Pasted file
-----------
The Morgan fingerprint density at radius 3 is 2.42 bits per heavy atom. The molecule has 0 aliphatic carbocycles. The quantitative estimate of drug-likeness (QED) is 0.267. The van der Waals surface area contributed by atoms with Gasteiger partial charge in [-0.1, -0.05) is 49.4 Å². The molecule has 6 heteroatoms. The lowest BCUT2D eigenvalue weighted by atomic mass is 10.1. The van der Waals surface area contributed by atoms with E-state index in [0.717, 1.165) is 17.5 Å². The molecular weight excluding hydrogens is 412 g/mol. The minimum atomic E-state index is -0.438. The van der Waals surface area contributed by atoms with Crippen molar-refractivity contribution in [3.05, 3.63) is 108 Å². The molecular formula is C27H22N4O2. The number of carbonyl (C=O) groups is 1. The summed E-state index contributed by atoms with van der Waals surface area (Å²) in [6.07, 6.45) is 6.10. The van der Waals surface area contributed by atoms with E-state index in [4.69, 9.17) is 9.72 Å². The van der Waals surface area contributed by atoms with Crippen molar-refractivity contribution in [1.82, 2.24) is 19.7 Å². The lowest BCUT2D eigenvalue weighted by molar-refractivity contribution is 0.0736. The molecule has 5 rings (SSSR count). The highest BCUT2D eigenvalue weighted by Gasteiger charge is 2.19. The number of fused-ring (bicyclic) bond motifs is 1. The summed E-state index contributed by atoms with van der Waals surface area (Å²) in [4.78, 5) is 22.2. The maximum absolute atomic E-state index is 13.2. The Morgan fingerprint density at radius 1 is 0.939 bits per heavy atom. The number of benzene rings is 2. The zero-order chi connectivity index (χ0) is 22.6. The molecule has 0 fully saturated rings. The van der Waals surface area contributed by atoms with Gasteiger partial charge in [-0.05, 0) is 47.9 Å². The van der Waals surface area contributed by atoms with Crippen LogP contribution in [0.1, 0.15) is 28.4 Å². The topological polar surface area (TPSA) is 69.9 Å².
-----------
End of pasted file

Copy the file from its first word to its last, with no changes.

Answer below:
The Morgan fingerprint density at radius 3 is 2.42 bits per heavy atom. The molecule has 0 aliphatic carbocycles. The quantitative estimate of drug-likeness (QED) is 0.267. The van der Waals surface area contributed by atoms with Gasteiger partial charge in [-0.1, -0.05) is 49.4 Å². The molecule has 6 heteroatoms. The lowest BCUT2D eigenvalue weighted by atomic mass is 10.1. The van der Waals surface area contributed by atoms with E-state index in [0.717, 1.165) is 17.5 Å². The molecular weight excluding hydrogens is 412 g/mol. The minimum atomic E-state index is -0.438. The van der Waals surface area contributed by atoms with Crippen molar-refractivity contribution in [3.05, 3.63) is 108 Å². The molecular formula is C27H22N4O2. The number of carbonyl (C=O) groups is 1. The summed E-state index contributed by atoms with van der Waals surface area (Å²) in [6.07, 6.45) is 6.10. The van der Waals surface area contributed by atoms with E-state index in [4.69, 9.17) is 9.72 Å². The van der Waals surface area contributed by atoms with Crippen molar-refractivity contribution in [1.82, 2.24) is 19.7 Å². The lowest BCUT2D eigenvalue weighted by molar-refractivity contribution is 0.0736. The molecule has 5 rings (SSSR count). The highest BCUT2D eigenvalue weighted by Gasteiger charge is 2.19. The number of fused-ring (bicyclic) bond motifs is 1. The summed E-state index contributed by atoms with van der Waals surface area (Å²) in [4.78, 5) is 22.2. The maximum absolute atomic E-state index is 13.2. The Morgan fingerprint density at radius 1 is 0.939 bits per heavy atom. The number of benzene rings is 2. The zero-order chi connectivity index (χ0) is 22.6. The molecule has 0 fully saturated rings. The van der Waals surface area contributed by atoms with Gasteiger partial charge in [-0.05, 0) is 47.9 Å². The van der Waals surface area contributed by atoms with Crippen LogP contribution in [0.1, 0.15) is 28.4 Å². The topological polar surface area (TPSA) is 69.9 Å².